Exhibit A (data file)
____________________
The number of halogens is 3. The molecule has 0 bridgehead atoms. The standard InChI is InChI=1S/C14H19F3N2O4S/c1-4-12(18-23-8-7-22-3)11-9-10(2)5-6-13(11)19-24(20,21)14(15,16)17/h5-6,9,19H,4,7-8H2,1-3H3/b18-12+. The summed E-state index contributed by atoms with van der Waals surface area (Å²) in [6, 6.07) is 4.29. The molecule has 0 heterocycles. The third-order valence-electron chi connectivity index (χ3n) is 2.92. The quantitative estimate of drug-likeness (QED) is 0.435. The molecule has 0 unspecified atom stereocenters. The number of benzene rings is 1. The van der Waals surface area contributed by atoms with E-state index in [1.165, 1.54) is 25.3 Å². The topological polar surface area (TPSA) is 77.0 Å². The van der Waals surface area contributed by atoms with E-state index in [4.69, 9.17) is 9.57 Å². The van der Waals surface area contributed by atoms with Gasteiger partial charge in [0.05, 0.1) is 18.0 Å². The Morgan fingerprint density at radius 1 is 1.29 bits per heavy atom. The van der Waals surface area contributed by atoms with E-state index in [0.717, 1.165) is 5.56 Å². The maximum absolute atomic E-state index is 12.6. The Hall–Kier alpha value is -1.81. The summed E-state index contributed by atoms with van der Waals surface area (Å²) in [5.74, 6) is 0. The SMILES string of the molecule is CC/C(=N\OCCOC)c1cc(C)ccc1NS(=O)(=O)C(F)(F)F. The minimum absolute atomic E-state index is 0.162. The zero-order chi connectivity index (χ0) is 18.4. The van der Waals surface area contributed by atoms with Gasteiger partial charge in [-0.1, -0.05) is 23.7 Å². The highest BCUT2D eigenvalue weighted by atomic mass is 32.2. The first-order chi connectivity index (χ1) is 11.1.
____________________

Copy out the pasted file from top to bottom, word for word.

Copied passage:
The number of halogens is 3. The molecule has 0 bridgehead atoms. The standard InChI is InChI=1S/C14H19F3N2O4S/c1-4-12(18-23-8-7-22-3)11-9-10(2)5-6-13(11)19-24(20,21)14(15,16)17/h5-6,9,19H,4,7-8H2,1-3H3/b18-12+. The summed E-state index contributed by atoms with van der Waals surface area (Å²) in [6, 6.07) is 4.29. The molecule has 0 heterocycles. The third-order valence-electron chi connectivity index (χ3n) is 2.92. The quantitative estimate of drug-likeness (QED) is 0.435. The molecule has 0 unspecified atom stereocenters. The number of benzene rings is 1. The van der Waals surface area contributed by atoms with E-state index in [1.165, 1.54) is 25.3 Å². The topological polar surface area (TPSA) is 77.0 Å². The van der Waals surface area contributed by atoms with E-state index in [4.69, 9.17) is 9.57 Å². The van der Waals surface area contributed by atoms with Gasteiger partial charge in [0.05, 0.1) is 18.0 Å². The Morgan fingerprint density at radius 1 is 1.29 bits per heavy atom. The van der Waals surface area contributed by atoms with E-state index in [0.717, 1.165) is 5.56 Å². The maximum absolute atomic E-state index is 12.6. The Hall–Kier alpha value is -1.81. The summed E-state index contributed by atoms with van der Waals surface area (Å²) in [5.74, 6) is 0. The SMILES string of the molecule is CC/C(=N\OCCOC)c1cc(C)ccc1NS(=O)(=O)C(F)(F)F. The minimum absolute atomic E-state index is 0.162. The zero-order chi connectivity index (χ0) is 18.4. The van der Waals surface area contributed by atoms with Gasteiger partial charge in [-0.1, -0.05) is 23.7 Å². The highest BCUT2D eigenvalue weighted by atomic mass is 32.2. The first-order chi connectivity index (χ1) is 11.1.